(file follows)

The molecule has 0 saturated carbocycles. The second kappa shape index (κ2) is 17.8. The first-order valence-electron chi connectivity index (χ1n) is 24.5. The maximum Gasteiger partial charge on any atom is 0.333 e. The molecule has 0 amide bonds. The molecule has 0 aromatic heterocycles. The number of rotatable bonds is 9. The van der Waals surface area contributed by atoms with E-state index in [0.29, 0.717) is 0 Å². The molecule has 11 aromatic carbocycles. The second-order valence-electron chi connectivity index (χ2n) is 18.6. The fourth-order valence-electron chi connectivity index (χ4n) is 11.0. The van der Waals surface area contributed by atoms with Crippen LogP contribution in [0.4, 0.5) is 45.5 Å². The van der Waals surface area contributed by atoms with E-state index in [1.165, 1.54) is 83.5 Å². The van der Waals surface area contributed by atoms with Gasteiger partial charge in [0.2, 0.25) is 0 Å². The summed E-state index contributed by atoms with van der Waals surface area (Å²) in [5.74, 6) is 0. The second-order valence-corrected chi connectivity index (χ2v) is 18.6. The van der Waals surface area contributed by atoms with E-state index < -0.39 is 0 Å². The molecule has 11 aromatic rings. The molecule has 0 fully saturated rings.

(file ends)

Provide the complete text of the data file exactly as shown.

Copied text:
The molecule has 0 saturated carbocycles. The second kappa shape index (κ2) is 17.8. The first-order valence-electron chi connectivity index (χ1n) is 24.5. The maximum Gasteiger partial charge on any atom is 0.333 e. The molecule has 0 amide bonds. The molecule has 0 aromatic heterocycles. The number of rotatable bonds is 9. The van der Waals surface area contributed by atoms with E-state index in [0.29, 0.717) is 0 Å². The molecule has 11 aromatic carbocycles. The second-order valence-electron chi connectivity index (χ2n) is 18.6. The fourth-order valence-electron chi connectivity index (χ4n) is 11.0. The van der Waals surface area contributed by atoms with Crippen LogP contribution in [0.4, 0.5) is 45.5 Å². The van der Waals surface area contributed by atoms with E-state index in [1.165, 1.54) is 83.5 Å². The van der Waals surface area contributed by atoms with Gasteiger partial charge in [0.2, 0.25) is 0 Å². The summed E-state index contributed by atoms with van der Waals surface area (Å²) in [5.74, 6) is 0. The second-order valence-corrected chi connectivity index (χ2v) is 18.6. The van der Waals surface area contributed by atoms with E-state index < -0.39 is 0 Å². The molecule has 11 aromatic rings. The molecule has 0 fully saturated rings.